Academic journal article
By Johnson, Thomas J.; Kaye, Barbara K.
Journalism and Mass Communication Quarterly , Vol. 81, No. 3
This study surveyed Weblog users online to investigate how credible they view blogs as compared to traditional media as well as other online sources. This study also explores the degree to which reliance on Weblogs as well as traditional and online media sources predicts credibility of Weblogs after controlling for demographic and political factors. Weblog users judged blogs as highly credible-more credible than traditional sources. They did, however, rate traditional sources as moderately credible. Weblog users rated blogs higher on depth of information than they did on fairness.
While the debate over whether the Internet as a whole should be judged as a credible source of news and information has ebbed as more users have flocked to news sites sponsored by traditional media, the question remains of how much faith users should place in certain online components such as Weblogs (also known as blogs). Weblogs, diarystyle Websites that generally offer observations and news listed chronologically on the site as well as commentary and recommended links,1 surged in popularity after the events of 9/11.2
Bloggers (those who create blogs)3 and traditional journalists4 argue over how much faith to place in messages posted on the blogosphere (the blogging universe). But while several studies have examined credibility of online media, scholars have paid little attention to how credible users judge Weblogs. Metzger, Flanagin, Eyal, Lemus, and McCann argue that one weakness of online credibility studies is that they examine only the Web and ignore other Internet components.5
Alternative sources of news and information, such as Weblogs, have been ignored. However, their credibility deserves attention for several reasons: First, they are a growing phenomenon, increasing from an estimated 30,000 in 1998 to at least three million by the beginning of 2004.6 Second, while the number of blog users is small (only 17% of Internet users have ever visited a blog),7 their influence may exceed their readership. Because many blog users are politically interested and active, they are wooed by tech-savvy politicians. For instance, blog users may have given a boost to presidential hopeful Howard Dean.8 Also, many journalists consider blogs a trustworthy source of information and rely on them for information and story ideas.9 Blogs have been credited for bringing to light stories ignored by the traditional media, such as racist remarks by Senate Majority Leader Trent Lott that led to his resignation.10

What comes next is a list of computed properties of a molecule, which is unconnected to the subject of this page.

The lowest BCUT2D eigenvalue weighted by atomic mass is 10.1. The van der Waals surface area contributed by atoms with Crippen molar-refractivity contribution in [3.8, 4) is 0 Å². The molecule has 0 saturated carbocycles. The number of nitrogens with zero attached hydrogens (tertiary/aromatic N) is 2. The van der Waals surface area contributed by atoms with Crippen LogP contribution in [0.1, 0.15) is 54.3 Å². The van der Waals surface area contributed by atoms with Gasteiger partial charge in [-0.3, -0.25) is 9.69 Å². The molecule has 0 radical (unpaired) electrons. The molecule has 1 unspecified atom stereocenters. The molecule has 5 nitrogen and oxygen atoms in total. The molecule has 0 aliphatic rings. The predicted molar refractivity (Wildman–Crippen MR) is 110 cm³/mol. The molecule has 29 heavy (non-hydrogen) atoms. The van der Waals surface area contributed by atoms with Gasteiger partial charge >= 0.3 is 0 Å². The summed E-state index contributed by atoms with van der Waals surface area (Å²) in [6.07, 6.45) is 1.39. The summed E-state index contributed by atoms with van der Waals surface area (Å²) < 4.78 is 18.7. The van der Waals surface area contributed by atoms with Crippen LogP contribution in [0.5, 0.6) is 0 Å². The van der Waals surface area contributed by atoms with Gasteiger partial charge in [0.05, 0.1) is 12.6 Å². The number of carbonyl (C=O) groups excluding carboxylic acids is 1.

This study surveyed Weblog users online to investigate how credible they view blogs as compared to other sources. This study will also explore how reliance on Weblogs, as well as traditional and online media sources, predicts credibility of Weblogs.
Traditional Media and Credibility
Beginning in the 1940s, many researchers studied the impact of the credibility of sources on interpersonal influence, examining what characteristics made a speaker persuasive. Similarly, researchers examined characteristics of persuasive messages. Studies of the credibility of a medium, however, arose from concerns in the newspaper industry first about the rising number of people turning to radio for news and then about the number relying on television. The rise of the Internet has led to a host of recent credibility studies comparing traditional sources with this emerging medium.11
Nontraditional Media and Credibility
Credibility research has focused almost entirely on mainstream media, particularly newspapers.12 Many of these studies were conducted by news organizations that feared that falling credibility would signal further decline in readership and advertising profits.13
Credibility of Nontraditional Media. Several studies have explored the impact of nontraditional media such as talk radio and latenight talk shows in the last three presidential elections on voters14 and on the campaign itself15 while others have explored the content of such nontraditional media. …